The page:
Posted by: MC | November 20, 2011

Onward

Several years ago I became aware of a newly formed nonprofit organization called Onward Oregon http://onwardoregon.org/. Shortly after learning of the organization, I received an e-mail inviting me to be on their mailing list.

In that introductory email, following the words “What We Believe” came this: “We inherit the good that flowed from the people who came before us and the societies they created and will continue building on that foundation. The decisions we make today will dictate the quality of our lives together and those of generations to come – we will create the future for ourselves and our children.”

To my mind, there was nothing but good in that, so I agreed to be on the email list.  This along was exceptional.  The reality of spam-in-abundance had already led me to set up a separate email account for web-based interactions with good likelihood of automatically putting me on advertising lists over which I have little to no control.  All of which is to say, I REALLY must have liked what Onward Oregon had to say about itself.

In the meantime, the organization has lived up to its word holding no-cost community sessions called ”Mapping the Commons,” and “Creating the Commons” around the state.  I went to one of the “Mapping” events yesterday.  The format of mapping is designed for people from a cross-section of communities.  The “Creating the Commons” format is more suited for existing communities – neighborhoods, city halls (especially of smaller towns) drawing in representative citizenry representing the range of groups in their community, groups already allied in pursuit of some specific community goal.

Today 20 people from across the regions of Portland gathered in the meeting room of a neighborhood library.  We’d all responded to an email inviting us, which means we’re all on the Onward Oregon list and would tend to indicate a more homogenous collection.  Turns out OO maintains a list of many thousands and grows daily, and the room showed at least some evidence of the list’s diversity.

First of all, it was a great turn out for this kind of thing – two and a half hours of a Saturday afternoon including a good number of people in the room who had made something of a schlep.  I counted an equal number of women and men.  From my best estimate, the average age seemed to be around 45 with a median of 50 and a range from the early 20’s to the 70’s.  That’s not bad at all as a representation of adults in our country.

Race, however, was less well represented.  We didn’t introduce ourselves by race or ethnicity, but no one mentioned being from a Native American tribe.  By visual observation there were three people of color in the room, men of three different generations.  All too often in Portland in particular, and maybe with conversations like these in general, the work to attract people from all ethnic and racial communities is lacking.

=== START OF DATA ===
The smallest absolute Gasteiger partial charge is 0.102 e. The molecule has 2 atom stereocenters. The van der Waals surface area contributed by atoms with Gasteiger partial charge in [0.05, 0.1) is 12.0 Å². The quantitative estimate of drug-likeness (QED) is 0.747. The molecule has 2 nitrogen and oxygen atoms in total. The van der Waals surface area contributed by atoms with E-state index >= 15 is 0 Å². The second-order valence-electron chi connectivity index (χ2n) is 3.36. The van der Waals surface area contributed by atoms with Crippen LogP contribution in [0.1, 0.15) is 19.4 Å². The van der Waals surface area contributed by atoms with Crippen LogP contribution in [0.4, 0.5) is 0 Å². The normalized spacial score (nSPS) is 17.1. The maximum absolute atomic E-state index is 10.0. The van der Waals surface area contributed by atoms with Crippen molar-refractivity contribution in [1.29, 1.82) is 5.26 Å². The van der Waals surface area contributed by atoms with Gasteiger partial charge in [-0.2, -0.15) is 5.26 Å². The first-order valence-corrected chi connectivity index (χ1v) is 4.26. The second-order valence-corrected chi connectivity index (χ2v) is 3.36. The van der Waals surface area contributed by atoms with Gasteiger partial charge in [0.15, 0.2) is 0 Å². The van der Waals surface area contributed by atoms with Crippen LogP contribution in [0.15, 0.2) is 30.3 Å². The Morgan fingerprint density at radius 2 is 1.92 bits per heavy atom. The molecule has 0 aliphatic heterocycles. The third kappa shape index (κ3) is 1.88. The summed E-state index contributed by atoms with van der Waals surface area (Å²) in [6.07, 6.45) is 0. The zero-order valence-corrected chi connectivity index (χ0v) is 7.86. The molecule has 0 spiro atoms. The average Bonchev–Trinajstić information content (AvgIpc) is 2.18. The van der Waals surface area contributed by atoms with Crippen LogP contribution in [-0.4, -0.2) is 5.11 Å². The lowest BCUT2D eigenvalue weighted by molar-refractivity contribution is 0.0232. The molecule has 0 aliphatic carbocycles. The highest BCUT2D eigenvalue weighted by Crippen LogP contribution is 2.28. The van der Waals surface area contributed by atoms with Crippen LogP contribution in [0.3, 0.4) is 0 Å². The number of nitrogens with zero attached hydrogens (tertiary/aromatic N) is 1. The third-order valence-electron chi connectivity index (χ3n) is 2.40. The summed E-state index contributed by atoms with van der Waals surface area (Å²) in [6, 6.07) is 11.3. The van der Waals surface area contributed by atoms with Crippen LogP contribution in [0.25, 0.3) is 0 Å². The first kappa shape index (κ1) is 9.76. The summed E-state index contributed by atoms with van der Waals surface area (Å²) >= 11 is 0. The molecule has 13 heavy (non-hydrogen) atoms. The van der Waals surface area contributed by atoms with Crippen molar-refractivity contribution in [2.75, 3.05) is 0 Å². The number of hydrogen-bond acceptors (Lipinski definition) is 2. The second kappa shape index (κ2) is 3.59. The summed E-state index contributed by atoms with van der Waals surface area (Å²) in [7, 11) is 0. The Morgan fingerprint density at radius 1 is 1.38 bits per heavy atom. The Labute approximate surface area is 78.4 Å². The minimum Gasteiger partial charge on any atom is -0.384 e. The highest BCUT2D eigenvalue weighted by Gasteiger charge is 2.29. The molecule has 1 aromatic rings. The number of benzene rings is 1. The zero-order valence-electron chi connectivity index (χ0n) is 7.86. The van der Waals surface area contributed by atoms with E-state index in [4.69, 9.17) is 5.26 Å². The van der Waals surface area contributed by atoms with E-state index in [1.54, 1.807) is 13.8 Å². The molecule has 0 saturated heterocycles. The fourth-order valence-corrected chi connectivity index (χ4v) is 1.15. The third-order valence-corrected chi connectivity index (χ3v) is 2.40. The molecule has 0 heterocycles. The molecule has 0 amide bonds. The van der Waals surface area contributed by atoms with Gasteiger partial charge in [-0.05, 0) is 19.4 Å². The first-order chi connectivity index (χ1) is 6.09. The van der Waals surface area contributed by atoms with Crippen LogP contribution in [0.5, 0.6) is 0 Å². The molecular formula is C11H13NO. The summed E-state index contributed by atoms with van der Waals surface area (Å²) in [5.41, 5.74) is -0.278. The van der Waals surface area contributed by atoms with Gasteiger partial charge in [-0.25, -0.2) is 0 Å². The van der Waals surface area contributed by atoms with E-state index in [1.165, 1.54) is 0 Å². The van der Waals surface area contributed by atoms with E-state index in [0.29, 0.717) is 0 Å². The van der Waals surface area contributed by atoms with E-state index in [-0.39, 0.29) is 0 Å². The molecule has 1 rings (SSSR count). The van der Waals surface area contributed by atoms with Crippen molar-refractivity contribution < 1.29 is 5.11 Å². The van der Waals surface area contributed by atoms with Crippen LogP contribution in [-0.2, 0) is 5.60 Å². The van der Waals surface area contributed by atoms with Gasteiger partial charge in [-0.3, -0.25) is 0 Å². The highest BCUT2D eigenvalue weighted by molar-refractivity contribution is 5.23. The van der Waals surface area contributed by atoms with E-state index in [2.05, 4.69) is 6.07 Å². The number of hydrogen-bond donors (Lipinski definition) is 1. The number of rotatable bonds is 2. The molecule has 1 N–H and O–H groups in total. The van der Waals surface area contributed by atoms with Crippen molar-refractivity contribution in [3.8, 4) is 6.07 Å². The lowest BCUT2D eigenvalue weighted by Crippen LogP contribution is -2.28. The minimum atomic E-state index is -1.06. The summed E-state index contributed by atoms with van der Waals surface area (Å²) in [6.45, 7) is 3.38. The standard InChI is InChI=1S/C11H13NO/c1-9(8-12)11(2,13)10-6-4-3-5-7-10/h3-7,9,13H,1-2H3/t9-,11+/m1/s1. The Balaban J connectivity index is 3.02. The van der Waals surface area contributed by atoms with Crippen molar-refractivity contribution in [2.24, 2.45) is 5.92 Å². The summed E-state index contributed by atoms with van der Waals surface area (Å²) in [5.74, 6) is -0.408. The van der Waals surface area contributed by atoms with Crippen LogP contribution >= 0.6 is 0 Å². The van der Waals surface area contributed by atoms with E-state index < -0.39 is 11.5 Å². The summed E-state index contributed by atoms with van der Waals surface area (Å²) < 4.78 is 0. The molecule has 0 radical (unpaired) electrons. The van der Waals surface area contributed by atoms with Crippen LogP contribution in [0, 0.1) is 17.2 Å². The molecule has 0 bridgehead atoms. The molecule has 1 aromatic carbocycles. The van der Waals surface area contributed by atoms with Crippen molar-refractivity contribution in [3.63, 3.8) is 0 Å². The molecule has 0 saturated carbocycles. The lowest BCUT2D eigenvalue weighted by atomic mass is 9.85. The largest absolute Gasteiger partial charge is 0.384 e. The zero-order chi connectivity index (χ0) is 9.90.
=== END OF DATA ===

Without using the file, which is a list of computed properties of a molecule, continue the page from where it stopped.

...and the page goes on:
No one stated their sexual orientation, so that representation is unclear.  And, it is likely the range of socio-economic status was quite narrow for this bunch.  Maybe someone of wealth (the ‘1%’) and conscience (a more frequent occurrence than lately is acknowledged) was in the gathering, but it’s safe to say that we all had enough means to have computers, receive email announcements, and have free-time enough for finding our way to the gathering.

With all those qualifications, here is what happened.  We sat in a circle.  We heard a few minutes about OO.  We introduced ourselves.  Then over the remaining 2+ hours, we went through a series of deftly facilitated activities to individually, in small groups and as a whole generate a list of things we share in common and thus care for together.  The list ranged from matters of culture to specifics of public services like garbage collection and public safety.  One word that came forward was stewardship – responsibility for one another and the natural world.  Another word was diversity – the shared fact that we are at once interdependent and quite varied, we are diverse and in community – both things we share in common and must tend.  The natural world was described as were public places like schools, parks, roads, churches, prisons.  The market was listed under economy.  All of these things came from the 20 Oregonians gathered in the room; the facilitator served only to keep us talking.

Our list will join other lists generated by other collections of citizens. As an antidote to the tendency modeled by the media and public leaders to polarize into positions based on ideological and thus abstracted positions, this community gathering was an exercise in listening and speaking on behalf of what we share in common.  It was good practice in what is so evident in the 100 Voices book.

We differ in important ways – ways we want respected.  At the same time, we share commitment to the wellbeing of our families and of our neighbors – we share commitment to the commons.  It was excellent to see the public practice and affirmation of that impulse of everyday Americans there in that room on a Saturday afternoon in Portland, Oregon.

This week, I am especially grateful for what we share in common, for the way we are related, and for the great promise in our acting from there.

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